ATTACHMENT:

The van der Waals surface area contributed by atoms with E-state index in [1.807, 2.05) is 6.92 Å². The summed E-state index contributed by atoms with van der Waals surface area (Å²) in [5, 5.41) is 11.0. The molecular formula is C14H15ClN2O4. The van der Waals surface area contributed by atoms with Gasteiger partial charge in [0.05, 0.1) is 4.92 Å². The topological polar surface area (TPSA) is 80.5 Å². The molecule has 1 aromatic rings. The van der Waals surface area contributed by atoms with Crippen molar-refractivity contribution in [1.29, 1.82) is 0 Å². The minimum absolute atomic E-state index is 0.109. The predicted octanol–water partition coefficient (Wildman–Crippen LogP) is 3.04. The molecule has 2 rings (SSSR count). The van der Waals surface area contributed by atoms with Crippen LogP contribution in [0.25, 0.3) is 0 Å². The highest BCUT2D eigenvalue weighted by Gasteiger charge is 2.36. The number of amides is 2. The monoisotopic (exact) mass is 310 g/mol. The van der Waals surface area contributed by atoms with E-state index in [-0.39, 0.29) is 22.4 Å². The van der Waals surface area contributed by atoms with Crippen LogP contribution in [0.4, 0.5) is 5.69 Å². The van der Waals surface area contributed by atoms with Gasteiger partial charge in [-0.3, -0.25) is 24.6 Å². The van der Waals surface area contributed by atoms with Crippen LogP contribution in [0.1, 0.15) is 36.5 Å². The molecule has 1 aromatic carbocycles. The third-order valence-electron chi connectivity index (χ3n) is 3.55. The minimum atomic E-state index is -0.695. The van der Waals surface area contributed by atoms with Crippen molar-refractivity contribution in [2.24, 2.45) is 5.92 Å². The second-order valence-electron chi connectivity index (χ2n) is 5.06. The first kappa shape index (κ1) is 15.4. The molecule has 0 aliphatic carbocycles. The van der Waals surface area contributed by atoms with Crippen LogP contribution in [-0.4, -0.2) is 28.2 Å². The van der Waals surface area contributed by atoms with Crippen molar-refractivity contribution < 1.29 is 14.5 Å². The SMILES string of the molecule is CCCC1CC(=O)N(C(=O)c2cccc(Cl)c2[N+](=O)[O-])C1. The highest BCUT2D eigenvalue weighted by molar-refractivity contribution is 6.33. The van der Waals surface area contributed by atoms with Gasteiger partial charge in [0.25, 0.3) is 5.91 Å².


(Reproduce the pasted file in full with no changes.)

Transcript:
The van der Waals surface area contributed by atoms with E-state index in [1.807, 2.05) is 6.92 Å². The summed E-state index contributed by atoms with van der Waals surface area (Å²) in [5, 5.41) is 11.0. The molecular formula is C14H15ClN2O4. The van der Waals surface area contributed by atoms with Gasteiger partial charge in [0.05, 0.1) is 4.92 Å². The topological polar surface area (TPSA) is 80.5 Å². The molecule has 1 aromatic rings. The van der Waals surface area contributed by atoms with Crippen molar-refractivity contribution in [1.29, 1.82) is 0 Å². The minimum absolute atomic E-state index is 0.109. The predicted octanol–water partition coefficient (Wildman–Crippen LogP) is 3.04. The molecule has 2 rings (SSSR count). The van der Waals surface area contributed by atoms with Crippen LogP contribution in [0.25, 0.3) is 0 Å². The highest BCUT2D eigenvalue weighted by Gasteiger charge is 2.36. The number of amides is 2. The monoisotopic (exact) mass is 310 g/mol. The van der Waals surface area contributed by atoms with E-state index in [-0.39, 0.29) is 22.4 Å². The van der Waals surface area contributed by atoms with Crippen LogP contribution in [0.4, 0.5) is 5.69 Å². The van der Waals surface area contributed by atoms with Gasteiger partial charge in [-0.3, -0.25) is 24.6 Å². The van der Waals surface area contributed by atoms with Crippen LogP contribution in [0.1, 0.15) is 36.5 Å². The molecule has 1 aromatic carbocycles. The third-order valence-electron chi connectivity index (χ3n) is 3.55. The minimum atomic E-state index is -0.695. The van der Waals surface area contributed by atoms with Crippen molar-refractivity contribution in [2.24, 2.45) is 5.92 Å². The second-order valence-electron chi connectivity index (χ2n) is 5.06. The first kappa shape index (κ1) is 15.4. The molecule has 0 aliphatic carbocycles. The van der Waals surface area contributed by atoms with Crippen LogP contribution in [-0.4, -0.2) is 28.2 Å². The van der Waals surface area contributed by atoms with Crippen molar-refractivity contribution < 1.29 is 14.5 Å². The SMILES string of the molecule is CCCC1CC(=O)N(C(=O)c2cccc(Cl)c2[N+](=O)[O-])C1. The highest BCUT2D eigenvalue weighted by molar-refractivity contribution is 6.33. The van der Waals surface area contributed by atoms with Gasteiger partial charge in [0.25, 0.3) is 5.91 Å².